Medium Shot: A shot that frames subjects, usually from the waist up. Medium Long shot: Halfway between a long and a medium shot. If this shot frames a character then the whole body will be in view towards the middle ground of the shot.
Eyeline matching: Based on the belief in mainstream cinema that when a character looks into off-screen space, the spectator expects to see what he or she is looking at.
Match-cut: Two shots are shown back to back and a relationship is suggested between them. Ex: A person opening a door and a close-up of the person’s hand turning a door-knob.
Follow shot/Tracking shot: A pan, zoom, or dolly which follows the subject as it moves.
Over-the-Shoulder Shot: A shot of one subject taken from over the shoulder of another. This type of shot is usually used in the context of a discussion between two people.
Point of view shot: (Often abbreviated as P.O.V.) A shot which shows the scene from the specific point of view of one of the characters or the camera (in documentary this would be the filmmaker’s perspective).
Pan: Movement of the camera from left to right or right to left.
Zoom-in and Zoom-out: A way of focusing in or away from a point.
Shooting - The Production Process Cameras, mics & other equipment (with external sound in jack) ‘Pocket’ video cameras (several on the market, HD video, some with external sound inputs, under $200 - example: The Kodak Zi8 pocket HD cam) ‘Prosumer’ type mini DV (or memory card) video camera Your photo camera’s video mode or your cell phone Use an external microphone if possible (get good sound ! This is crucial – use headphones to monitor levels) Location scouting Composing your shots Use a tripod whenever possible Don’t forget; batteries, and to charge your cameras/recorders !
Double-check that your camera batteries are fully charged before you begin shooting. If possible, bring extra batteries with you.
After you press record, count to 5 before beginning any movement or dialogue. Similarly, count to 5 at the end of each shot, before stopping the camera. This will make editing your piece much easier.
Keep digital zooming (zooming in and out) and camera pans (moving the camera from one side to the other) to a minimum. When you zoom or pan to much, you lose the audience’s attention).
Whenever possible and appropriate, use a tripod when filming.
Try shooting each shot from 2 different angles (for easier editing)
Make sure you are not shooting into the sun, otherwise your actors will be in silhouette. This is true shooting in a sunny room as well as outside.
Understand the Rule of Thirds: A good guideline for composing your shots is the rule of thirds. This means that you should imagine your frame into thirds, with actions and objects placed at the intersections of the vertical and horizontal thirds.
Editing Free and easy to use software: imovie (Mac) Movie Maker (PC) Online editing tools YouTube File formats and transcoding - It’s an issue ! (Think about this at the beginning of the production process).
About codecs What format does your camera take pictures in? What format does your camera take video in? The format is the extension after the . (examples: mov, wmv, avi, flv) About iTunes, MovieMaker and format compatibility Transcoding - http://www.convertfiles.com/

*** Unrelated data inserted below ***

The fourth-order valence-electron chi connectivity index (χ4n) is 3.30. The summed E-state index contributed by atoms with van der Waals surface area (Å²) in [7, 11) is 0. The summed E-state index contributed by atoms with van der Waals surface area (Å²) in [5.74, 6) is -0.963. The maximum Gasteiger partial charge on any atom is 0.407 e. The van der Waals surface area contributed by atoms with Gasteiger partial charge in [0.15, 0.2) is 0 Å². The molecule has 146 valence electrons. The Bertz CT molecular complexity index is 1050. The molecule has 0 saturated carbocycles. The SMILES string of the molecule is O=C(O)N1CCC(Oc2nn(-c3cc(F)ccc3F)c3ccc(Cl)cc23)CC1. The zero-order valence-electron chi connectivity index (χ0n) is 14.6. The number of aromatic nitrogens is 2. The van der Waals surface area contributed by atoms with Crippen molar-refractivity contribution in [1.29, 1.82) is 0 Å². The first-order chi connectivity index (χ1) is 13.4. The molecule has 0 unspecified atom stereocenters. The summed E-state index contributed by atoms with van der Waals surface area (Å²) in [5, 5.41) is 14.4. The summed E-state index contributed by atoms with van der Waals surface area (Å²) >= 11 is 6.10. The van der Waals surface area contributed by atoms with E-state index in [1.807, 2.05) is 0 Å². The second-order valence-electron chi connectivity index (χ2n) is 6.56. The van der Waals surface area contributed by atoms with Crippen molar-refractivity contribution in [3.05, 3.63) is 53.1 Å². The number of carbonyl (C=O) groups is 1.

Avoid cutting immediately to a shot of the same thing, as this will give you a ‘jump’ cut. First cut to a shot of a different subject, then cut back to the first subject.
Most transitions between shots should be cuts. Avoid using ‘wacky’ transitions. (Stay away from ‘clichés!)
Special effects of any kind will remain special by using them at a minimum.
Make sure your sound levels (music, narration, sound effects) are well-balanced.
Working with Sound Recording and editing a script or soundtrack Podcasting The art of radio, interviews and syndicated programming Sound Scapes Great for focusing on listening skills (describe a place through sound) Audio Editing Tools: Audacity (free, all platforms) Ardour (Mac, Linux) WavePad (PC) Adobe Audition (more expensive) GarageBand (on Macs)
Sharing Put your film online (YouTube, Vimeo, Facebook, other site) Share in your blog Help spread the word – newsletters, emails, Facebook, Twitter, other social networks A note about Internet Privacy…. Think about the impact of posting your digital stories on the World Wide Web
Resources This PowerPoint presentation can be found on My slideshare: http://www.slideshare.net/reisa101/apop-digital-mediafortheclassroom My bookmarks for Digital Storytelling Sites: http://www.delicious.com/reisa101/digitalstorytelling CitizenShift Educational Resources: http://citizenshift.org/trainingresources The Center for Digital Storytelling - http://www.storycenter.org/index1.html VoiceThread - https://voicethread.com/?#q.b46225.i249486 SFETT - http://www.sfett.com/html_movie/Ican2/Bee.html Learning through digital storytelling- Article by SharynMehner DigiTales - http://www.digitales.us/gallery/other_story_sites.php The Workbook Project - Culture Hacking - a ‘new’ way of looking at digital storytelling - Background article by Pheobe, Tedx talk by Elan Lee